When I bought Roy Lewis’s A Cotswolds Murder, I’d forgotten that I’d bought another volume in the Inspector Crow series (first published in the 1970s) and reviewed it some time back. I wasn’t terribly impressed with that one. I liked this one quite a lot better. I might even become a fan.
Chuck Lindop was a man on the margins of civil society. A con man, a charmer, a would-be burglar, he held down a respectable job as manager of a “caravan site” (what Americans would call a trailer park). But he dreamed of the big score that would make him rich – and he wasn’t above resorting to violence when charm wouldn’t do the job.
So it’s no great surprise when his body is found in front of his caravan, his skull bashed in by a crowbar. And there’s no shortage of suspects with motives to kill him – spurned lovers, jealous husbands, victims of his cons, and angry former associates. But the police have a hard time working out who had opportunity to kill him, based on the comings and goings at the site that night.
So they call in Inspector John Crow of Scotland Yard. (By the way, I read some time back that this never actually happens. Scotland Yard is a metropolitan police service, and does not provide consultation for departments in the provinces. But the visiting inspector is a hoary trope of English mysteries, so what are we to do?) Inspector Crow is tall and skeletally thin, with a bald head. He looks like a vulture, but he’s an empathetic man. His great advantage as an investigator is his sympathetic understanding of human nature.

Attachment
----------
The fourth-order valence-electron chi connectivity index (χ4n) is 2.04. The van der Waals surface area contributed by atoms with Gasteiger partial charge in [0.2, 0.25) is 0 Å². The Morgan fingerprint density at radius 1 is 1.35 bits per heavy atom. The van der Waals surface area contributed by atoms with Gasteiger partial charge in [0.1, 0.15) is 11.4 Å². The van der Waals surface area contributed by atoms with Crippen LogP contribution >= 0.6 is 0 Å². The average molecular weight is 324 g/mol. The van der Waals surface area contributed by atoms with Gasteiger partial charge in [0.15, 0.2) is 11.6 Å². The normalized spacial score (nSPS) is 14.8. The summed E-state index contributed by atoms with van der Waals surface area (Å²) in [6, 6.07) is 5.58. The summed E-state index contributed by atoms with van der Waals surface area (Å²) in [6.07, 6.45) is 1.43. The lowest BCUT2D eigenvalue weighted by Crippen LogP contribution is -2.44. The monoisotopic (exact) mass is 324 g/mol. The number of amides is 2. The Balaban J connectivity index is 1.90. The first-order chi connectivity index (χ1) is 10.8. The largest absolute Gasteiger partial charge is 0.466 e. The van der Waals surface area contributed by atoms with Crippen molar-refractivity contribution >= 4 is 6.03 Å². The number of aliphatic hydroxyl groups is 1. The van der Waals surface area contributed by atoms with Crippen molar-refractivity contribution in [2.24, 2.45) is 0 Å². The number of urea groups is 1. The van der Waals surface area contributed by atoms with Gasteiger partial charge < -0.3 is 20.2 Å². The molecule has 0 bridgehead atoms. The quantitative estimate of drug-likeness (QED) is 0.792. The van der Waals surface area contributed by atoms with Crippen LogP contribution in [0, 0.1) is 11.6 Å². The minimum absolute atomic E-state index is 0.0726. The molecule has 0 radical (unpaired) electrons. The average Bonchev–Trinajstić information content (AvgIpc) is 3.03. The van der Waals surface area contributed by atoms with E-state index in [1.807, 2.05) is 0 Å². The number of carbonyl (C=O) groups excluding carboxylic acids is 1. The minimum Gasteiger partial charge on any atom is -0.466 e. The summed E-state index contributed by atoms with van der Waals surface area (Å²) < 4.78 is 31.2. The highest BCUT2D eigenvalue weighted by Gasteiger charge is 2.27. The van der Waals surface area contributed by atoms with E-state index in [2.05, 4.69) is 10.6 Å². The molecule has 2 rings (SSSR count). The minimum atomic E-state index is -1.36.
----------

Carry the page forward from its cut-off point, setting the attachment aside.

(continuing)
Author Lewis does an excellent job of fooling the reader with red herrings in this story, and tops it all with a surprising – but dramatically satisfactory – final surprise.
I enjoyed A Cotswolds Murder quite a lot. I recommend it, and no cautions are necessary.